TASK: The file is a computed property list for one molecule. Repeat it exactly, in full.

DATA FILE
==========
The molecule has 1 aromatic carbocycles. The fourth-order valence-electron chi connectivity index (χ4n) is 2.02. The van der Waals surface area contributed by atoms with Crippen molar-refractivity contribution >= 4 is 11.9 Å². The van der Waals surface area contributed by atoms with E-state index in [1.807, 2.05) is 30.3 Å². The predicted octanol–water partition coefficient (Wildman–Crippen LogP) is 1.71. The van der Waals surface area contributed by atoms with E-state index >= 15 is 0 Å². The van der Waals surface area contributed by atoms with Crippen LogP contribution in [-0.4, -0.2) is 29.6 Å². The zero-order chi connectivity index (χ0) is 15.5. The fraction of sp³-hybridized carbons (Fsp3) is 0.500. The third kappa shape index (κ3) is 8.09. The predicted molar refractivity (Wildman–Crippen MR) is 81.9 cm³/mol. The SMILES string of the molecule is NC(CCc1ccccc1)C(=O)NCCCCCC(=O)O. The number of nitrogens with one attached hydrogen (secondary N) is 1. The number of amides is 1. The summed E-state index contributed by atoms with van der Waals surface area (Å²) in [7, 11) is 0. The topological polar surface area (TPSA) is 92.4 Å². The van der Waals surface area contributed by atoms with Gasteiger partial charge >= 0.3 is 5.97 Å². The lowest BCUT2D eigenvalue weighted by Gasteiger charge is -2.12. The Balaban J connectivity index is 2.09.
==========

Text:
The molecule has 1 aromatic carbocycles. The fourth-order valence-electron chi connectivity index (χ4n) is 2.02. The van der Waals surface area contributed by atoms with Crippen molar-refractivity contribution >= 4 is 11.9 Å². The van der Waals surface area contributed by atoms with E-state index in [1.807, 2.05) is 30.3 Å². The predicted octanol–water partition coefficient (Wildman–Crippen LogP) is 1.71. The van der Waals surface area contributed by atoms with E-state index >= 15 is 0 Å². The van der Waals surface area contributed by atoms with Crippen LogP contribution in [-0.4, -0.2) is 29.6 Å². The zero-order chi connectivity index (χ0) is 15.5. The fraction of sp³-hybridized carbons (Fsp3) is 0.500. The third kappa shape index (κ3) is 8.09. The predicted molar refractivity (Wildman–Crippen MR) is 81.9 cm³/mol. The SMILES string of the molecule is NC(CCc1ccccc1)C(=O)NCCCCCC(=O)O. The number of nitrogens with one attached hydrogen (secondary N) is 1. The number of amides is 1. The summed E-state index contributed by atoms with van der Waals surface area (Å²) in [7, 11) is 0. The topological polar surface area (TPSA) is 92.4 Å². The van der Waals surface area contributed by atoms with Gasteiger partial charge >= 0.3 is 5.97 Å². The lowest BCUT2D eigenvalue weighted by Gasteiger charge is -2.12. The Balaban J connectivity index is 2.09.